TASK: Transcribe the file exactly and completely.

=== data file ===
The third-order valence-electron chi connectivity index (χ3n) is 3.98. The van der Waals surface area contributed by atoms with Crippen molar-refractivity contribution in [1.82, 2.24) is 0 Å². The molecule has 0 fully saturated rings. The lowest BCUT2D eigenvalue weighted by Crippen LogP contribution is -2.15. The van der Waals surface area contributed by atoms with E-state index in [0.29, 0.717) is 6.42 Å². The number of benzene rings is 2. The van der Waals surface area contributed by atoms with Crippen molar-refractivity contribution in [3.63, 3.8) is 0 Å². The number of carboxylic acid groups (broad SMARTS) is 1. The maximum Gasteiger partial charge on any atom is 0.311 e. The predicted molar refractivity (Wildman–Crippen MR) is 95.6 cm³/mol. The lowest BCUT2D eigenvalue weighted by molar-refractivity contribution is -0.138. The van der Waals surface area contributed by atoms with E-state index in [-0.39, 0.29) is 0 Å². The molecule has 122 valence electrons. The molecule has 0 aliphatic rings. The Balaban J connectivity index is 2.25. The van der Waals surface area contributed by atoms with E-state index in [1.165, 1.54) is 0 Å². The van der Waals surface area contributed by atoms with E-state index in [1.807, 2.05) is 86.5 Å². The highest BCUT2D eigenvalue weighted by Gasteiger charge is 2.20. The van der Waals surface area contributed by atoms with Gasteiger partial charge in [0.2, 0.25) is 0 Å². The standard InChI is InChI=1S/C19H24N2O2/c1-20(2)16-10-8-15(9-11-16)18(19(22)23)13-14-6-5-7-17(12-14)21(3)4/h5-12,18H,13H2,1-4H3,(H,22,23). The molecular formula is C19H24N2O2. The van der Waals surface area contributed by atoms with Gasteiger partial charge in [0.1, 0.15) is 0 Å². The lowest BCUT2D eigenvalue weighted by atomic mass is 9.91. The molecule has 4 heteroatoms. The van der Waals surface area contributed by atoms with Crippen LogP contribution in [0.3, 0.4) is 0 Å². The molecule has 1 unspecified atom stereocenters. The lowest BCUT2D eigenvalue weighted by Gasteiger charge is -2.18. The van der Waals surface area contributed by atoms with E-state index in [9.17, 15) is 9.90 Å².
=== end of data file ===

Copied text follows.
The third-order valence-electron chi connectivity index (χ3n) is 3.98. The van der Waals surface area contributed by atoms with Crippen molar-refractivity contribution in [1.82, 2.24) is 0 Å². The molecule has 0 fully saturated rings. The lowest BCUT2D eigenvalue weighted by Crippen LogP contribution is -2.15. The van der Waals surface area contributed by atoms with E-state index in [0.29, 0.717) is 6.42 Å². The number of benzene rings is 2. The van der Waals surface area contributed by atoms with Crippen molar-refractivity contribution in [3.63, 3.8) is 0 Å². The number of carboxylic acid groups (broad SMARTS) is 1. The maximum Gasteiger partial charge on any atom is 0.311 e. The predicted molar refractivity (Wildman–Crippen MR) is 95.6 cm³/mol. The lowest BCUT2D eigenvalue weighted by molar-refractivity contribution is -0.138. The van der Waals surface area contributed by atoms with E-state index in [-0.39, 0.29) is 0 Å². The molecule has 122 valence electrons. The molecule has 0 aliphatic rings. The Balaban J connectivity index is 2.25. The van der Waals surface area contributed by atoms with E-state index in [1.165, 1.54) is 0 Å². The van der Waals surface area contributed by atoms with E-state index in [1.807, 2.05) is 86.5 Å². The highest BCUT2D eigenvalue weighted by Gasteiger charge is 2.20. The van der Waals surface area contributed by atoms with Gasteiger partial charge in [0.2, 0.25) is 0 Å². The standard InChI is InChI=1S/C19H24N2O2/c1-20(2)16-10-8-15(9-11-16)18(19(22)23)13-14-6-5-7-17(12-14)21(3)4/h5-12,18H,13H2,1-4H3,(H,22,23). The molecular formula is C19H24N2O2. The van der Waals surface area contributed by atoms with Gasteiger partial charge in [0.1, 0.15) is 0 Å². The lowest BCUT2D eigenvalue weighted by atomic mass is 9.91. The molecule has 4 heteroatoms. The van der Waals surface area contributed by atoms with Crippen LogP contribution in [0.3, 0.4) is 0 Å². The molecule has 1 unspecified atom stereocenters. The lowest BCUT2D eigenvalue weighted by Gasteiger charge is -2.18. The van der Waals surface area contributed by atoms with E-state index in [9.17, 15) is 9.90 Å².